The meaning of life is a broad subject, touched in many films. Let’s slightly narrow the question down: is it important to consider other people’s interest when taking care of daily chores or making decisions for your own life? Will those choices affect what we pass to the next generation?
Many might consider the film “Brad’s Status” written and directed by Mike White a boring film. Indeed, nothing fancy happens – no car crashes, epic fight scenes or expensive CGIs. And perhaps, the ratings on IMDB or Rotten Tomatoes do no justice to this film, since they fail to give the true picture of how wonderfully heart-warming and educational this film is.
In “Brad’s Status”, a father takes his son to a tour to visit colleges and decide where he wants to apply. For the father – Brad (Ben Stiller) this is a tour to his past, where he will meet his old friends and try to assess his achievements and competence. Bran thinks he has not achieved any success in his life -unlike his friends, who have money, fame, personal airplanes and much more. Meanwhile, his son Troy (Austin Abrams) turns to be the living reminder of his biggest achievement. After all, he has raised a talented boy who he will never be ashamed of.
Brad ‘s characters is a very interesting one. He is charismatic and kind but also has his flaws – he is very insecure. He never cheats to earn an extra dollar. Even for this tour to East Coast he has to use his discount coupon but is unable to upgrade the economy class tickets to business class. He is trying to help Troy to get accepted to Harvard as he knows his son is a promising musician. But not everything will run smoothly on this journey and through interaction with each other, both of them will rediscover each other and their own selves.
Craig Fisher (Michael Sheen), Billy Wearslter (Jermaine Clement) and Jason Hatfield (Luke Wilson) used to be Brad’s friends. Now, all of them are rich and successful – something Brad always wanted for himself and his family. In his mind, Brad is constantly analyzing his life, asking himself questions, coming up with various scenarios regarding why things went the way they did for him. And these questions are what prevents him from maturing up mentally and psychologically. It will take time for him to realize his true happiness has always been around, while the long-lost friends’ success is not a good measurement for one’s own happiness.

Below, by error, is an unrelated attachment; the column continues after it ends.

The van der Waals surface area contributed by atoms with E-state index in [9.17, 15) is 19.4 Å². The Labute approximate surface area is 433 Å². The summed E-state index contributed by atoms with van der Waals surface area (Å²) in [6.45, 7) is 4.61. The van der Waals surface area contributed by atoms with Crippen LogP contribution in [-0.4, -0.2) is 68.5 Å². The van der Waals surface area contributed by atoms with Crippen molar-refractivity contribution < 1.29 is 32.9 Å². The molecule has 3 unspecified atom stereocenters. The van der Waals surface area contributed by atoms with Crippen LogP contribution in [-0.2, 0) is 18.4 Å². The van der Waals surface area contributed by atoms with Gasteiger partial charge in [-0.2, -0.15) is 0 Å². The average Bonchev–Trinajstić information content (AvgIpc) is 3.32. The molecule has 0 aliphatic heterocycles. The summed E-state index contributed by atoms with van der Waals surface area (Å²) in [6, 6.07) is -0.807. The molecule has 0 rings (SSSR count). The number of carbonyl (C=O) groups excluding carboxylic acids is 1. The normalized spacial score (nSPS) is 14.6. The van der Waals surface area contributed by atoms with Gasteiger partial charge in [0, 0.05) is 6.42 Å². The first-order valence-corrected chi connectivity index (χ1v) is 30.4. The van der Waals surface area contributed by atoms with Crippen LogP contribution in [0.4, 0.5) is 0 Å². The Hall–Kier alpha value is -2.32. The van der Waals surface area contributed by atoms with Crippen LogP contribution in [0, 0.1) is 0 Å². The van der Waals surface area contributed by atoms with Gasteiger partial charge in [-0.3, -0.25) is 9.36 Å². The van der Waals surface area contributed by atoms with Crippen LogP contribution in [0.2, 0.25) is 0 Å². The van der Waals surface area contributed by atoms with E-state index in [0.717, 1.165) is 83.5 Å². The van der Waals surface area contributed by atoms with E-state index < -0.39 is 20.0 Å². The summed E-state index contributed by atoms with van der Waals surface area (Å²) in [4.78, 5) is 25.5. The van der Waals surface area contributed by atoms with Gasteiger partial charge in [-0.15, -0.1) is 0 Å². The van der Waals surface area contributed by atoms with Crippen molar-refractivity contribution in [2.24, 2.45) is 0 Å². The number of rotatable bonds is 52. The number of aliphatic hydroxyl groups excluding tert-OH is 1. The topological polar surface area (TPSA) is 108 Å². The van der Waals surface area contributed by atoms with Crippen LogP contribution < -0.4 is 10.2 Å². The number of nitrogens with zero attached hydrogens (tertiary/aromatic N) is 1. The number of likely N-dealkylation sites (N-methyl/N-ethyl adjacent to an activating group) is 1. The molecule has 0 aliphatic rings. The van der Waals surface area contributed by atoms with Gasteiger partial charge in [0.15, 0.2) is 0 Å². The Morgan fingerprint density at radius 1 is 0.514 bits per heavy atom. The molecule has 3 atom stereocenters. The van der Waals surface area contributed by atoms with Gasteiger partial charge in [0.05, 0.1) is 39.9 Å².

In conclusion, I am not sure of the reason why “Brad’s Status” gets so much negative feedback. That’s why I felt I needed to give Mike White’s film a shot. My great surprise was not completely unexpected since I genuinely believe in Ben Stiller’s talent in finding meaningful stories. I was deeply moved by the entire film as well as its harmless, family-oriented atmosphere. It deals with values of past and present; negativities that one should let go of; it also questions whether long-gone friendships are or are not worth to be resurrected. But most importantly, this film is about the status of a man who is struggling to improve his life and who finally realizes it is nobody’s but his son’s recognition that matters to him the most.
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